Label ‘Norman Hartnell 10, Bruton Street. W.’
Acquired from Helena Bonham Carter
Couturier to royalty and the British upper classes, Norman Hartnell is particularly renowned today for the magnificent gowns he designed for the present Queen’s wedding in 1947 and coronation in 1953. His interest in designing and making clothes was established in the early 1920s at Cambridge University where he acted and produced costumes for the Marlowe Dramatic Society and the Footlights revues. He opened his couture business in 1923, and although he concentrated on conventional fashionable clothing he maintained his association with theatrical and fancy dress costumes.
By the late 1920s Hartnell was designing dresses with full skirts and fitted bodices, some with internal hoops, for his younger clients. Although our dress fits into this category and is well made and hand finished, it lacks the finesse of a fashionable personal garment, and is likely to have been made for the professional stage where well-known actresses could expect to be dressed by the best. Constructed of silk velvet (one of Hartnell’s favourite fabrics) it is trimmed with coarse gold-coloured lace and small bows of silk shot in the blue of the velvet and gold of the lace. The bodice is lined in cream sateen. Beneath the unlined skirt a shorter sateen underskirt has a series of three semi-circular hoops on each side to produce the shape of ‘panniers’ or side hoops in a quasi 18thCentury style, each pair stabilised with tapes tied together across front and back. Judging by its various repairs, the dress was put to long service.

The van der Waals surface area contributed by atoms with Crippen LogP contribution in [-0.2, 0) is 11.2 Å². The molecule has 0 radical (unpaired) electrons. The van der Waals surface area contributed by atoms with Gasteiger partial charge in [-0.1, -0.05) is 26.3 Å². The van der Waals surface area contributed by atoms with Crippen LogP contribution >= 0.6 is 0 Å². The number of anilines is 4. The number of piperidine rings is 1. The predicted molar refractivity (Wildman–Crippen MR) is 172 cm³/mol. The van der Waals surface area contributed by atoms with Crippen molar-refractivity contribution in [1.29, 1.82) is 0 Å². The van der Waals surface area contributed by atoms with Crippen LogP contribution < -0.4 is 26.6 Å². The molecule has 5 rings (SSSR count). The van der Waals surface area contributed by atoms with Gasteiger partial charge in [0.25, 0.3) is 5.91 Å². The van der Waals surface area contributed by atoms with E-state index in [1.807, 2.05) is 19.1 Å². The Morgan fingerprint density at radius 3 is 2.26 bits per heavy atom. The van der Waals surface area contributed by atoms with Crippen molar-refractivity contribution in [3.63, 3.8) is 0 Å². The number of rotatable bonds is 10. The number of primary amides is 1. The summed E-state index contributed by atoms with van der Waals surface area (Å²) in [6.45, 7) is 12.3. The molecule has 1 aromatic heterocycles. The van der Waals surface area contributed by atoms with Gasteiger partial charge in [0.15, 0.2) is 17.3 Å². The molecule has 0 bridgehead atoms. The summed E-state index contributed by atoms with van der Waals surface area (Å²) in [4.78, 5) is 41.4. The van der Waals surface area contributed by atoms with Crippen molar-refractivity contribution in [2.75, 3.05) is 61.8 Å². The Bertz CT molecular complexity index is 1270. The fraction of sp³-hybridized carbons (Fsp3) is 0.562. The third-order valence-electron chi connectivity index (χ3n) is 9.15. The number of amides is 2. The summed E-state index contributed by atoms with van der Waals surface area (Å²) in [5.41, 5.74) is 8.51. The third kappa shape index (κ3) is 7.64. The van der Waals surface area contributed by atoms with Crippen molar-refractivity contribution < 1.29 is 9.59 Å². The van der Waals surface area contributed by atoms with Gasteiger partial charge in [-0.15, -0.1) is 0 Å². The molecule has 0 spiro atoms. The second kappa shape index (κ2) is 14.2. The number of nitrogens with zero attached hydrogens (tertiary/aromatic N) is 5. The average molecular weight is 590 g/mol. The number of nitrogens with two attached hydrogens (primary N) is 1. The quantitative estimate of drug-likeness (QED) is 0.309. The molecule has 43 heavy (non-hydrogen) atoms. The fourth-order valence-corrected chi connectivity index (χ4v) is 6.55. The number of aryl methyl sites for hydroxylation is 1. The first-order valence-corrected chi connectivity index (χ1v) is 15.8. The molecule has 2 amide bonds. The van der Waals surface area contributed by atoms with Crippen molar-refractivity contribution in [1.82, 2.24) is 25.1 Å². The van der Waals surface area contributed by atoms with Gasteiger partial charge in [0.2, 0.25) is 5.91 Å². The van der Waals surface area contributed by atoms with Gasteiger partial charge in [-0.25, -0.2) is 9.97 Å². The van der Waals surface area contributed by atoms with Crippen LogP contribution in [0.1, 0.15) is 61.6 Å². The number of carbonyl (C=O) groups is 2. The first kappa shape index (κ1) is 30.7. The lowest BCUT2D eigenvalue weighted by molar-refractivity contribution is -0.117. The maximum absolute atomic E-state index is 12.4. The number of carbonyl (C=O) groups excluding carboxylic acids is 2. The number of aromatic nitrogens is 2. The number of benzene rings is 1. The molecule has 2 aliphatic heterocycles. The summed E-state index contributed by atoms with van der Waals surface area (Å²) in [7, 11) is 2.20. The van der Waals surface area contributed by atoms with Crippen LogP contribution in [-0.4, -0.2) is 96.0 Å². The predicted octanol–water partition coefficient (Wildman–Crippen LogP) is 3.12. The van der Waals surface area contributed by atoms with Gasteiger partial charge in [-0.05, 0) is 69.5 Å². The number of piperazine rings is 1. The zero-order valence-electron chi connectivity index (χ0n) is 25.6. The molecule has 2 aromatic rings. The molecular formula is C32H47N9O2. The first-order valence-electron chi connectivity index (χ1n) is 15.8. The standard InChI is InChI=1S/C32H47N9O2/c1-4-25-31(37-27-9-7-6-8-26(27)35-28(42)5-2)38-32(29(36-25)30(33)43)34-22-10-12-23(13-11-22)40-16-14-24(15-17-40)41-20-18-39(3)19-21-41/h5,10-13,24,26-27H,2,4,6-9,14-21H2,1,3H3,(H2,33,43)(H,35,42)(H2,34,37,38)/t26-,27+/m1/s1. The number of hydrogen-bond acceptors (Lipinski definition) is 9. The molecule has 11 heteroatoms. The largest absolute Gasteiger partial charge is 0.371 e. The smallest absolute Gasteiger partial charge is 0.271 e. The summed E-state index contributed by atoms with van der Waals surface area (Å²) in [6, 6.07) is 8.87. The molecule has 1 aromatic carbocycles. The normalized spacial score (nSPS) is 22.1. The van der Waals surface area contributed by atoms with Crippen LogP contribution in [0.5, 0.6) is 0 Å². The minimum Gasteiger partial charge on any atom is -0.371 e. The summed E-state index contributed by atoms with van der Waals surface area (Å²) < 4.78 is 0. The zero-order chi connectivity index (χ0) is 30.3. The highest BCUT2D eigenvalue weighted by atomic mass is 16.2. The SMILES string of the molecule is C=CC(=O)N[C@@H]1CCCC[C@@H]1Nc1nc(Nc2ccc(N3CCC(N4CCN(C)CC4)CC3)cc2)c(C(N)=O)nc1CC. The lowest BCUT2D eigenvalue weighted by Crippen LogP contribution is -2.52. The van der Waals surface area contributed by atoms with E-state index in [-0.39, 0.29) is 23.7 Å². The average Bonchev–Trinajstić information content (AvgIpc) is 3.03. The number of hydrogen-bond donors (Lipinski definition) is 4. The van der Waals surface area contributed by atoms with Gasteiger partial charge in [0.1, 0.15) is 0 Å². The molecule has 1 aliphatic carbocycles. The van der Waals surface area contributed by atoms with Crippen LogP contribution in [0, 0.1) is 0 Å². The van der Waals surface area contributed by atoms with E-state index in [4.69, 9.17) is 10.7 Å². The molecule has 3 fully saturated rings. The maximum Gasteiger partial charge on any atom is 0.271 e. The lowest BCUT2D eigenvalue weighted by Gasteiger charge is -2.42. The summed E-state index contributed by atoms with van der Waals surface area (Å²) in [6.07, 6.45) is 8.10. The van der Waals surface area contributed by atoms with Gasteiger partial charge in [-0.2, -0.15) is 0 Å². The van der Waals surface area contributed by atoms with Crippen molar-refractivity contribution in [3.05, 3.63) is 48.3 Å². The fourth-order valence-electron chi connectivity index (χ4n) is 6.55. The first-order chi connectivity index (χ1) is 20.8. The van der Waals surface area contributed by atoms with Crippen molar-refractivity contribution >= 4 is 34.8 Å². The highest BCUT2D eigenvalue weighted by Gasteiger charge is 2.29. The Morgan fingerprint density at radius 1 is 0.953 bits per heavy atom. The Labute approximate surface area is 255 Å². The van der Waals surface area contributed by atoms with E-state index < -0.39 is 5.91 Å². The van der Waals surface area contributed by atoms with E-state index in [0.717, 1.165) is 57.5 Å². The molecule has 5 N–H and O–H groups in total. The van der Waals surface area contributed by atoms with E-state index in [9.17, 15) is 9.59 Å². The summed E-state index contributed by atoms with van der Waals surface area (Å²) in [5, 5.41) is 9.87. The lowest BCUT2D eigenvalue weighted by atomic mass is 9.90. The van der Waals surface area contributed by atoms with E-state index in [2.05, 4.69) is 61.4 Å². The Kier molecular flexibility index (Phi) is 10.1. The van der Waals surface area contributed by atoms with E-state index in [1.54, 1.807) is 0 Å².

Picture No. 10920313 in the Mary Evans Picture Library (https://www.maryevans.com/) from a 1923 issue of The Bystander shows Norman Hartnell as Gwendolyn Bentley in the Footlights production of the farce ‘Folly’ at the Strand Theatre, London. He wears a dress of his own design very similar in concept to this example, with a long narrow sleeveless bodice pointed at the centre front waist, and a full skirt supported by hoops based on contemporary ‘robes de style’ made fashionable by couturier Jeanne Lanvin.